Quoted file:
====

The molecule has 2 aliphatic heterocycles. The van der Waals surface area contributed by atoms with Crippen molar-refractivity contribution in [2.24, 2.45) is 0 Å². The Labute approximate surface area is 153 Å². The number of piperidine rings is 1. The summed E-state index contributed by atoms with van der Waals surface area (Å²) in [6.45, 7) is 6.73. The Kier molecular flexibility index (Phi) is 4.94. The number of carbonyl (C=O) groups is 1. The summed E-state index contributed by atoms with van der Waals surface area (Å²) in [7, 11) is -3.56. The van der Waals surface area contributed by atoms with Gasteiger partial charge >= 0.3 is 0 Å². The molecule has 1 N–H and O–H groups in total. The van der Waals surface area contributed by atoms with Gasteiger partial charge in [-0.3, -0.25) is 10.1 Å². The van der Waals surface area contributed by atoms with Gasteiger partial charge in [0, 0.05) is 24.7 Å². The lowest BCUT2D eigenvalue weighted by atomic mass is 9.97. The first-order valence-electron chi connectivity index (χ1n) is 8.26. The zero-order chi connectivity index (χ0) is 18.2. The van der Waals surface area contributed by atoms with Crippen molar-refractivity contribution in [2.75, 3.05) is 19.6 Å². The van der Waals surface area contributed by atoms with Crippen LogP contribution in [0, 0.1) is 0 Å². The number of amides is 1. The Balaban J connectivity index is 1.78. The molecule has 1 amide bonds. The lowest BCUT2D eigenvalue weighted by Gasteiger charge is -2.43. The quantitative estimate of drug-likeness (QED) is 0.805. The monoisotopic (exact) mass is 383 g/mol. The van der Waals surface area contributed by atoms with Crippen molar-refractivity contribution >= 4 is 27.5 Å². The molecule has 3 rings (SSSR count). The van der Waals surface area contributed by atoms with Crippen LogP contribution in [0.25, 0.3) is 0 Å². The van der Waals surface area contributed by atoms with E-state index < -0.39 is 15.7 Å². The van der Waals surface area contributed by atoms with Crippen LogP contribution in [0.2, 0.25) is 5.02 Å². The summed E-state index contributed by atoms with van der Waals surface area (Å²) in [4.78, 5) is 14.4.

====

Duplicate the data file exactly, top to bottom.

The molecule has 2 aliphatic heterocycles. The van der Waals surface area contributed by atoms with Crippen molar-refractivity contribution in [2.24, 2.45) is 0 Å². The Labute approximate surface area is 153 Å². The number of piperidine rings is 1. The summed E-state index contributed by atoms with van der Waals surface area (Å²) in [6.45, 7) is 6.73. The Kier molecular flexibility index (Phi) is 4.94. The number of carbonyl (C=O) groups is 1. The summed E-state index contributed by atoms with van der Waals surface area (Å²) in [7, 11) is -3.56. The van der Waals surface area contributed by atoms with Gasteiger partial charge >= 0.3 is 0 Å². The molecule has 1 N–H and O–H groups in total. The van der Waals surface area contributed by atoms with Gasteiger partial charge in [-0.3, -0.25) is 10.1 Å². The van der Waals surface area contributed by atoms with Gasteiger partial charge in [0, 0.05) is 24.7 Å². The lowest BCUT2D eigenvalue weighted by atomic mass is 9.97. The first-order valence-electron chi connectivity index (χ1n) is 8.26. The zero-order chi connectivity index (χ0) is 18.2. The van der Waals surface area contributed by atoms with Crippen molar-refractivity contribution in [2.75, 3.05) is 19.6 Å². The van der Waals surface area contributed by atoms with Crippen LogP contribution in [0, 0.1) is 0 Å². The number of amides is 1. The Balaban J connectivity index is 1.78. The molecule has 1 amide bonds. The lowest BCUT2D eigenvalue weighted by Gasteiger charge is -2.43. The quantitative estimate of drug-likeness (QED) is 0.805. The monoisotopic (exact) mass is 383 g/mol. The van der Waals surface area contributed by atoms with Crippen molar-refractivity contribution >= 4 is 27.5 Å². The molecule has 3 rings (SSSR count). The van der Waals surface area contributed by atoms with Crippen LogP contribution in [0.25, 0.3) is 0 Å². The van der Waals surface area contributed by atoms with E-state index < -0.39 is 15.7 Å². The van der Waals surface area contributed by atoms with Crippen LogP contribution in [0.2, 0.25) is 5.02 Å². The summed E-state index contributed by atoms with van der Waals surface area (Å²) in [4.78, 5) is 14.4.